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Severance Pay Tax – Everything You Need To Know

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Entrepreneurship is all about facing different (sometimes unpredictable) circumstances and taking calculated risks.

Among several situations, it might be so that you have to lay off several employees or shut down a process due to financial constraints. In such a situation, the main question arises about a severance package.

Several questions surround severance pay or benefits like it is; is severance pay taxable, etc. So, to get a detailed understanding of severance pay and severance pay taxes, read on!

What Is Severance Pay?

Severance pay is the compensation or benefits employees receive when terminated or laid off from an organization. The employer might pay it as a lump sum or benefits like insurance.

Severance pay is generally based on how long the employee has worked in the organization. Employers provide the severance pay or benefits as a token of gratitude and to ensure financial support for the employee until their next job.

Though you might provide severance pay, it is not a federal requirement under the Fair Labor Standards Act. It is taxable, and the severance amount is subject to payroll taxes like regular wages and additional taxes that we will discuss later in this blog.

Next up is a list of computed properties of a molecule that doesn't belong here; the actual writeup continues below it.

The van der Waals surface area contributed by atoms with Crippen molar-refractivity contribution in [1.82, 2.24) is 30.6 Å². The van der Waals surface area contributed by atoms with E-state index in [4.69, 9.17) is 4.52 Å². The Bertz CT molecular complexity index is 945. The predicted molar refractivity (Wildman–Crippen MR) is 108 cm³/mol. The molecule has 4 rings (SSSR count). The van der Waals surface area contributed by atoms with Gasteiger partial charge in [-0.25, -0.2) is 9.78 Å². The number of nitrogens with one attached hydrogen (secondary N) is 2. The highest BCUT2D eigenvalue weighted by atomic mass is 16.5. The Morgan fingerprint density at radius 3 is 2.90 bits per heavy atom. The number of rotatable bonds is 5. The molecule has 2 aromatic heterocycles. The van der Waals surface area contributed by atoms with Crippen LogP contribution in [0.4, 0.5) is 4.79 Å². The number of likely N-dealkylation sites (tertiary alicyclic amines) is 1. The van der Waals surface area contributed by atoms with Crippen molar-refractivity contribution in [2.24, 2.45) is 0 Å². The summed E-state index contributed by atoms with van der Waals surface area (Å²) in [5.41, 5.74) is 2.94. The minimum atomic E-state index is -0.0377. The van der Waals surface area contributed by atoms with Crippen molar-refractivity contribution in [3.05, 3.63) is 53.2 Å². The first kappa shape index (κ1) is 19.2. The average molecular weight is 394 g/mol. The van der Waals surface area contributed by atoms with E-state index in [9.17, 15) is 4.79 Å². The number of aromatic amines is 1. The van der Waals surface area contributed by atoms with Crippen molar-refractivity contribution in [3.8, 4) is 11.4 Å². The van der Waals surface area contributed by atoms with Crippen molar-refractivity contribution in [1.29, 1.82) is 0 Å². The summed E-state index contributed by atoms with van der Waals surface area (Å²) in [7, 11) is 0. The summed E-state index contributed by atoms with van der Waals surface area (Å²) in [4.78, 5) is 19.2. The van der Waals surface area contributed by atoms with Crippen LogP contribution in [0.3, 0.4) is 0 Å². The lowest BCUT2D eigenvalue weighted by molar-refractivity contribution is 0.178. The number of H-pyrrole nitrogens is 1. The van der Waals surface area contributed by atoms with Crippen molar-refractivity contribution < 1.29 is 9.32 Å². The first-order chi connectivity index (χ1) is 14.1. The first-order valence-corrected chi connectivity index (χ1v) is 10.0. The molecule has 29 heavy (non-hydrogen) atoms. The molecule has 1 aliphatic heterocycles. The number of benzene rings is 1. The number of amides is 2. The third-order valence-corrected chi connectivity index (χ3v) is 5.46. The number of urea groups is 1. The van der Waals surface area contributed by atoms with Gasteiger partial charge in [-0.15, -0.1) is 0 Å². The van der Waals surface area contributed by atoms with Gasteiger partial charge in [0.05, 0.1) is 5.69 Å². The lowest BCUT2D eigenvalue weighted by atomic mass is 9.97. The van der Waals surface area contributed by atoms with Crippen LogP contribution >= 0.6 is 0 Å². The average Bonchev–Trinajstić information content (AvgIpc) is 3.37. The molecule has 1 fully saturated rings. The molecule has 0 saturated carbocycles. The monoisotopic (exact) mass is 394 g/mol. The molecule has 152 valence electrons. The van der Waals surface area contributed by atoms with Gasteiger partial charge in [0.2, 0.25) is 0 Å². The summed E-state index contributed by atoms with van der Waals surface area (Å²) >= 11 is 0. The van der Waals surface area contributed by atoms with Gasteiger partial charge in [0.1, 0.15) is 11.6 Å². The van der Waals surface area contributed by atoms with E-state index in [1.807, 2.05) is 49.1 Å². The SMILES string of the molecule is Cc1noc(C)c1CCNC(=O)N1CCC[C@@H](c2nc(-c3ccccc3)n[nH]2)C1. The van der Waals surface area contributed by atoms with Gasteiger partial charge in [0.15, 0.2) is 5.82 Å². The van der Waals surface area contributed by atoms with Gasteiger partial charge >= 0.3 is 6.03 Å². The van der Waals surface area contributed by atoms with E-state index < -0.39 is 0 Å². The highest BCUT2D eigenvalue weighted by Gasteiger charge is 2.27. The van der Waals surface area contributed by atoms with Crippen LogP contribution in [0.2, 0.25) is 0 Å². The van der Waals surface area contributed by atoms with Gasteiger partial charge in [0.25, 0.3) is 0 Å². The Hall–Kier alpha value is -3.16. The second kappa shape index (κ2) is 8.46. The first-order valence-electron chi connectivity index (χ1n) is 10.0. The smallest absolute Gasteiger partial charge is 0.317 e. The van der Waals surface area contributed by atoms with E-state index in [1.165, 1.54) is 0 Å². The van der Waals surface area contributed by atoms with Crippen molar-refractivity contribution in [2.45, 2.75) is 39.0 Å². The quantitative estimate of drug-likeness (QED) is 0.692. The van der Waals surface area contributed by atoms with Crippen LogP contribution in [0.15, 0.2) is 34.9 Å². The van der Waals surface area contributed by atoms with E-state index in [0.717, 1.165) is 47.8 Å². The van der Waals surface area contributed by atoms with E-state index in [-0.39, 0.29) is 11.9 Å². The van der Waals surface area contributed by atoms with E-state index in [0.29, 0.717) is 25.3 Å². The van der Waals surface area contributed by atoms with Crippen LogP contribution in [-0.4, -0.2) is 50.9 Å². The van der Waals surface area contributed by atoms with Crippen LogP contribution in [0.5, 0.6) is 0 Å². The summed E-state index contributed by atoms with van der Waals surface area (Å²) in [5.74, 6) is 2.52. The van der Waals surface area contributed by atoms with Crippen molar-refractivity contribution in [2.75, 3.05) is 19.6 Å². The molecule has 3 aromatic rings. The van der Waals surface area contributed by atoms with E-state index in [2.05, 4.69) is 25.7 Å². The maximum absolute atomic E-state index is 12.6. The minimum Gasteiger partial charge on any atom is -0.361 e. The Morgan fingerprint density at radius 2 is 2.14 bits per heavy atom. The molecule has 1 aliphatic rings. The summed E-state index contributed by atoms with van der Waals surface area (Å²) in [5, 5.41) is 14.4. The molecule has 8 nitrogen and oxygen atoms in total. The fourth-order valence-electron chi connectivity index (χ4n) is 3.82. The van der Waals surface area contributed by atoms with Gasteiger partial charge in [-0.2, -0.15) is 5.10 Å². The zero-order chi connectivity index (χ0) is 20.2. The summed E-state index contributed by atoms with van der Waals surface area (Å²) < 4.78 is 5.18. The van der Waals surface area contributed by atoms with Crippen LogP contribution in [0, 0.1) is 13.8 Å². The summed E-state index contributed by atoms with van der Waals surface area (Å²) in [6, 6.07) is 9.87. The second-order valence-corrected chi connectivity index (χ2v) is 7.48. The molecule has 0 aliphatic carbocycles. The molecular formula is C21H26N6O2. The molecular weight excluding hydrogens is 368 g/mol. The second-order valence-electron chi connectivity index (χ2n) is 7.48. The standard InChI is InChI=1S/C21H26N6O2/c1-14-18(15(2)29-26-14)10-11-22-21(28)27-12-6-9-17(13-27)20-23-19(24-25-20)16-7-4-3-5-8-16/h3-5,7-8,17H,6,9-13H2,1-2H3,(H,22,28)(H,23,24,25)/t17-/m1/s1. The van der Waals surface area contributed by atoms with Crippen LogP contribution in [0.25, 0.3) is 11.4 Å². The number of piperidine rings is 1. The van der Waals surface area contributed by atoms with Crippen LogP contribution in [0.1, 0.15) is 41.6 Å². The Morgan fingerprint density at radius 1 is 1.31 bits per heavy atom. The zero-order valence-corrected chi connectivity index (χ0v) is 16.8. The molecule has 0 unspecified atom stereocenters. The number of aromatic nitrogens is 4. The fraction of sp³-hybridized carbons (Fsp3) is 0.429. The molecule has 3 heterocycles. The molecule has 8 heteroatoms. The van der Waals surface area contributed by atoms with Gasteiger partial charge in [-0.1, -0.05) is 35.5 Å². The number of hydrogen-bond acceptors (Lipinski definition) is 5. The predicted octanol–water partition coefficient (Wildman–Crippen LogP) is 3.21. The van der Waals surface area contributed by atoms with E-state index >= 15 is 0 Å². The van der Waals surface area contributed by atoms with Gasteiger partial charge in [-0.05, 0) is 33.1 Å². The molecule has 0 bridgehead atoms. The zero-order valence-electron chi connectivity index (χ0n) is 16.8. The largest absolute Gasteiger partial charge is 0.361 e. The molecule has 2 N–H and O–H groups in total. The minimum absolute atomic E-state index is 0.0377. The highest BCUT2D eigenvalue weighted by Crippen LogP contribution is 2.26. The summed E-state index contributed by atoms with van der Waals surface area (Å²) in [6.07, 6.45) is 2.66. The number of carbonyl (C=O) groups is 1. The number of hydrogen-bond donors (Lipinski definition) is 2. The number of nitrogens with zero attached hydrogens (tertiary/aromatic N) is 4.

Why Should Employees Know about Severance Pay Taxes?

Ask employees if they know about severance pay taxes. Not many will know about it. But employees need to know about severance pay taxes along with employers.

That’s because understanding severance payments will allow them to negotiate for a higher severance package. When employees know about severance pay taxes, they can negotiate and work for a higher severance package.

Therefore, even after paying severance taxes, they will have a sufficient amount in hand.

How is Severance Pay Taxed?

Employers often get stuck with the ‘Is severance pay taxable?’ question. Hence, it is important to get detailed information on severance pay taxes.

First off, severance pay is taxable. You must pay FICA taxes on the severance amount. Let’s get into the how and why.

Generally, each employer and employee pays 6.2% Social Security taxes on employee compensation. Plus, 1.45% Medicare taxes are also levied on all wages. That makes a total of 15.3% tax up to the yearly cap.

These taxes together make the payroll, FICA, or employment taxes. The employer withholds employee compensation, adds the employer percentage, and sends it to the IRS.

You might say that FICA taxes are applicable on employee wages only. Since severance payments are received termination, the employee becomes a former one. Hence, you might think that severance is not a part of employee wages.

But according to the United States Supreme Court, severance payments are wages. They are subject to FICA taxes. Severance payments are provided to employees as remuneration until they find a suitable job.

Additionally, severance payments are also considered ‘supplemental wages’ that have their tax policies. Employers must withhold income tax from severance payments at a flat severance pay tax rate of 22%. State income taxes must also be withheld in the 43 states with income taxes.

Remember these severance pay tax rules. Employees might negotiate the gross severance amount so that the taxes get covered. Though you might not agree to pay higher severance, you can agree too, depending on the circumstances within your organization.